Experiment surveying large-scale clustering of matter in universe releases first data
Lawrence Berkeley National Laboratory issued the following press release today.
The Third Sloan Digital Sky Survey (SDSS-III) has issued Data Release 9 (DR9), the first public release of data from the Baryon Oscillation Spectroscopic Survey (BOSS). In this release BOSS, the largest of SDSS-III's four surveys, provides spectra for 535,995 newly observed galaxies, 102,100 quasars, and 116,474 stars, plus new information about objects in previous Sloan surveys (SDSS-I and II).
"This is just the first of three data releases from BOSS," says David Schlegel of the U.S. Department of Energy's Lawrence Berkeley National Laboratory (Berkeley Lab), an astrophysicist in the Lab's Physics Division and BOSS's principal investigator. "By the time BOSS is complete, we will have surveyed more of the sky, out to a distance twice as deep, for a volume more than five times greater than SDSS has surveyed before - a larger volume of the universe than all previous spectroscopic surveys combined."
Spectroscopy yields a wealth of information about astronomical objects including their motion (called redshift and written "z"), their composition, and sometimes also the density of the gas and other material that lies between them and observers on Earth. The BOSS spectra are now freely available at http://sdss3.org to a public that includes amateur astronomers, astronomy professionals who are not members of the SDSS-III collaboration, and high-school science teachers and their students.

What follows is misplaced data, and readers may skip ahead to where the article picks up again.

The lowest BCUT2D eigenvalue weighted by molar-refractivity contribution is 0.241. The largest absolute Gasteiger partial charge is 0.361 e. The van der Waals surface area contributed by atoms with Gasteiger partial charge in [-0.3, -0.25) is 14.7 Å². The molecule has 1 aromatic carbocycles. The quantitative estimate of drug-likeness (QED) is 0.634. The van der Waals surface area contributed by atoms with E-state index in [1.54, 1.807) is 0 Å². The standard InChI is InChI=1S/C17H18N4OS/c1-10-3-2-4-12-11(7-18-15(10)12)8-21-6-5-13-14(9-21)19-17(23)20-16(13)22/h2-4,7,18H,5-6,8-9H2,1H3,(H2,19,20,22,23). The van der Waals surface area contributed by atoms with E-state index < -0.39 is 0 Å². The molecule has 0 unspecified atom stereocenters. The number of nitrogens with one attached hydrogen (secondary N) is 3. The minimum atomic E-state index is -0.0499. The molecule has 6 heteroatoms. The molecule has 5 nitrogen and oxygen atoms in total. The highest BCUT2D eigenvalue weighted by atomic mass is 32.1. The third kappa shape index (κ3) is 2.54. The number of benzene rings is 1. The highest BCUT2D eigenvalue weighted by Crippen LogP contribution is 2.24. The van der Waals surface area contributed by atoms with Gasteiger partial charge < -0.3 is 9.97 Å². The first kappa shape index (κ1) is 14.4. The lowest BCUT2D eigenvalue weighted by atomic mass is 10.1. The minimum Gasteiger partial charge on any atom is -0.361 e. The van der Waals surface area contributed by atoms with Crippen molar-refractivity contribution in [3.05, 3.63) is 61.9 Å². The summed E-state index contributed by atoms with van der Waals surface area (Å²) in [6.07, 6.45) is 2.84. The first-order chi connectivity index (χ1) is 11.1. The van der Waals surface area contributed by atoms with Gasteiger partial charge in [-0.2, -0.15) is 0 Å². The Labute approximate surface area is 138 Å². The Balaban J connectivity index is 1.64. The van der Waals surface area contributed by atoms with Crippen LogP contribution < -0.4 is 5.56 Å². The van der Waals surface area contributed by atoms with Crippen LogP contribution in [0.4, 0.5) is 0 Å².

The new release lists spectra for galaxies with redshifts up to z = 0.8 (roughly 7 billion light years away) and quasars with redshifts between z = 2.1 and 3.5 (from 10 to 11.5 billion light years away). When BOSS is complete it will have measured 1.5 million galaxies and at least 150,000 quasars, as well as many thousands of stars and other "ancillary" objects for scientific projects other than BOSS's main goal.
Read the full release.